Lively, entertaining reviews of, and essays on, old and newer films and everything relating to them, written by professional author William Schoell.

Thursday, October 29, 2009

THE EVIL DEAD


THE EVIL DEAD (1981). Written and directed by Sam Raimi.

Ashley (Bruce Campbell) and four friends travel to an isolated cabin in the woods where they discover and play a tape recording of incantations from the "Book of the Dead" which can resurrect demons. Which is exactly what happens. Before long -- and after one woman has apparently been raped by malevolent, moving roots -- the women in the party are possessed one by one by demonic forces that transform them and turn them into murderous, cackling hags that only dismemberment can kill. This is another in a long line of Exorcist-inspired films, and in its own way was also a bit influential, though it's much less impressive now than it seemed nearly thirty years ago. The movie, full of comic book gruesomeness, is like a nightmare come to life, and is sometimes effective and sometimes clumsy, often employing shock techniques that were old-fashioned even in 1981. Some feel the direction and camera work of the film are "masterful." Well ... not quite. Raimi's screenplay fails to provide three-dimensional characters. The true stars of the film are the FX people and the make up artists, whose work is excellent. Some of the acting is awkward, although Campbell isn't bad. The best scene has a paranoid Ash all alone in the cabin wondering what on earth is going to happen next. Raimi would go on to direct much better films.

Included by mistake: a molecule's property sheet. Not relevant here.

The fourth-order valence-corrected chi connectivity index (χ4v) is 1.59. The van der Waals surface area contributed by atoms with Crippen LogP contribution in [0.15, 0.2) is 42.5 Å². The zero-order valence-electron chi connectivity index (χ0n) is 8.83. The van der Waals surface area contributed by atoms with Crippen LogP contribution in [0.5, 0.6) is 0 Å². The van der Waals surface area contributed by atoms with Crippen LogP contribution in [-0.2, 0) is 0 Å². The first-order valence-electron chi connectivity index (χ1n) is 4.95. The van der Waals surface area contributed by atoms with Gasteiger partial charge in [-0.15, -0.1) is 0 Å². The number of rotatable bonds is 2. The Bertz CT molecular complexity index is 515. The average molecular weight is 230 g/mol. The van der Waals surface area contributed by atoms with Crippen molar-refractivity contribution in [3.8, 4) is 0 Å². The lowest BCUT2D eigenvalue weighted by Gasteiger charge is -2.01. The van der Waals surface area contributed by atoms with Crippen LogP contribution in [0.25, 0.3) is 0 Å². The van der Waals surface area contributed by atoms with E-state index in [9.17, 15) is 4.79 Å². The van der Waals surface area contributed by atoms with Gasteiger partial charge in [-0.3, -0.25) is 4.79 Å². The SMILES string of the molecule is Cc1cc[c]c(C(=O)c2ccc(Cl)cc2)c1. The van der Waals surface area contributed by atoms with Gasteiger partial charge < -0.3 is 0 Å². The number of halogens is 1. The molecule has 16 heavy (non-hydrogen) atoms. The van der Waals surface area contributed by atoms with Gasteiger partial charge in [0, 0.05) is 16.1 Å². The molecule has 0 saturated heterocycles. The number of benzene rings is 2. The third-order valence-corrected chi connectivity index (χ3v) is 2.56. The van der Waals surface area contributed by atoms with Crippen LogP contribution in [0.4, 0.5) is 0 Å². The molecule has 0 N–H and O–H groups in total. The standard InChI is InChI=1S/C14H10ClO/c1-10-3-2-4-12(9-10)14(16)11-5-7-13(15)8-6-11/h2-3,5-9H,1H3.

Verdict: Lively, once it gets going, but perhaps not lively enough. **1/2.

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